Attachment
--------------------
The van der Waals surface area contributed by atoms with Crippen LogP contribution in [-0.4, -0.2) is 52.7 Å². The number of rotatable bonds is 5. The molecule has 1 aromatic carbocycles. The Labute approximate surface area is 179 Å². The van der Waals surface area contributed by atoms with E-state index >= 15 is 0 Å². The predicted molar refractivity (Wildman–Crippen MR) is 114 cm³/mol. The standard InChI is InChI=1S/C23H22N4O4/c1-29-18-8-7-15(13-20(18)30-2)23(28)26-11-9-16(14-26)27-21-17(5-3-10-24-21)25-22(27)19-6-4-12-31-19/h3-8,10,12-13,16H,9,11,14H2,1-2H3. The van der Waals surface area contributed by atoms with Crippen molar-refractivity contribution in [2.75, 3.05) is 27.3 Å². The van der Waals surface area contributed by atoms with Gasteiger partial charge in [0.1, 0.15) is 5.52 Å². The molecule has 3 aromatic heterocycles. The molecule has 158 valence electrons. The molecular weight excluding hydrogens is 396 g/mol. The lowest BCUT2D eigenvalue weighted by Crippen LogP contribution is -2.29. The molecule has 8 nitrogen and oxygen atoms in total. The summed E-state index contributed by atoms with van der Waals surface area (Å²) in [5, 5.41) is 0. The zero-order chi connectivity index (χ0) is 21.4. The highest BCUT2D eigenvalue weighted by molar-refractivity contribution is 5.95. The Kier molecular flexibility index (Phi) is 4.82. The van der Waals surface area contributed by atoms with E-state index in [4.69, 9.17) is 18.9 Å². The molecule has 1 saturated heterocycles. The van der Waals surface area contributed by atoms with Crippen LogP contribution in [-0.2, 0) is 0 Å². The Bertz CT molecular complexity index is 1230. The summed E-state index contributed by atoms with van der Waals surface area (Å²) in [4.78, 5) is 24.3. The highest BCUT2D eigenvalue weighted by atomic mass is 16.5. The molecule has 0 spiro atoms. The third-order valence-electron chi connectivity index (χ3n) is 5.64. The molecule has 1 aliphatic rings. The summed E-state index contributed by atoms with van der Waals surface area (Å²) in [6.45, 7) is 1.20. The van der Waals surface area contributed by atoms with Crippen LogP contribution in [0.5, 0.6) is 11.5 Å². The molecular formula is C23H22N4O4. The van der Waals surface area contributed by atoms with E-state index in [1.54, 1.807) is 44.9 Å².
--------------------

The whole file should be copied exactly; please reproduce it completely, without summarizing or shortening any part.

The van der Waals surface area contributed by atoms with Crippen LogP contribution in [-0.4, -0.2) is 52.7 Å². The number of rotatable bonds is 5. The molecule has 1 aromatic carbocycles. The Labute approximate surface area is 179 Å². The van der Waals surface area contributed by atoms with E-state index >= 15 is 0 Å². The predicted molar refractivity (Wildman–Crippen MR) is 114 cm³/mol. The standard InChI is InChI=1S/C23H22N4O4/c1-29-18-8-7-15(13-20(18)30-2)23(28)26-11-9-16(14-26)27-21-17(5-3-10-24-21)25-22(27)19-6-4-12-31-19/h3-8,10,12-13,16H,9,11,14H2,1-2H3. The van der Waals surface area contributed by atoms with Crippen molar-refractivity contribution in [2.75, 3.05) is 27.3 Å². The van der Waals surface area contributed by atoms with Gasteiger partial charge in [0.1, 0.15) is 5.52 Å². The molecule has 3 aromatic heterocycles. The molecule has 158 valence electrons. The molecular weight excluding hydrogens is 396 g/mol. The lowest BCUT2D eigenvalue weighted by Crippen LogP contribution is -2.29. The molecule has 8 nitrogen and oxygen atoms in total. The summed E-state index contributed by atoms with van der Waals surface area (Å²) in [5, 5.41) is 0. The zero-order chi connectivity index (χ0) is 21.4. The highest BCUT2D eigenvalue weighted by molar-refractivity contribution is 5.95. The Kier molecular flexibility index (Phi) is 4.82. The van der Waals surface area contributed by atoms with E-state index in [4.69, 9.17) is 18.9 Å². The molecule has 1 saturated heterocycles. The van der Waals surface area contributed by atoms with Crippen LogP contribution in [-0.2, 0) is 0 Å². The Bertz CT molecular complexity index is 1230. The summed E-state index contributed by atoms with van der Waals surface area (Å²) in [4.78, 5) is 24.3. The highest BCUT2D eigenvalue weighted by atomic mass is 16.5. The molecule has 0 spiro atoms. The third-order valence-electron chi connectivity index (χ3n) is 5.64. The molecule has 1 aliphatic rings. The summed E-state index contributed by atoms with van der Waals surface area (Å²) in [6.45, 7) is 1.20. The van der Waals surface area contributed by atoms with Crippen LogP contribution in [0.5, 0.6) is 11.5 Å². The molecular formula is C23H22N4O4. The van der Waals surface area contributed by atoms with E-state index in [1.54, 1.807) is 44.9 Å².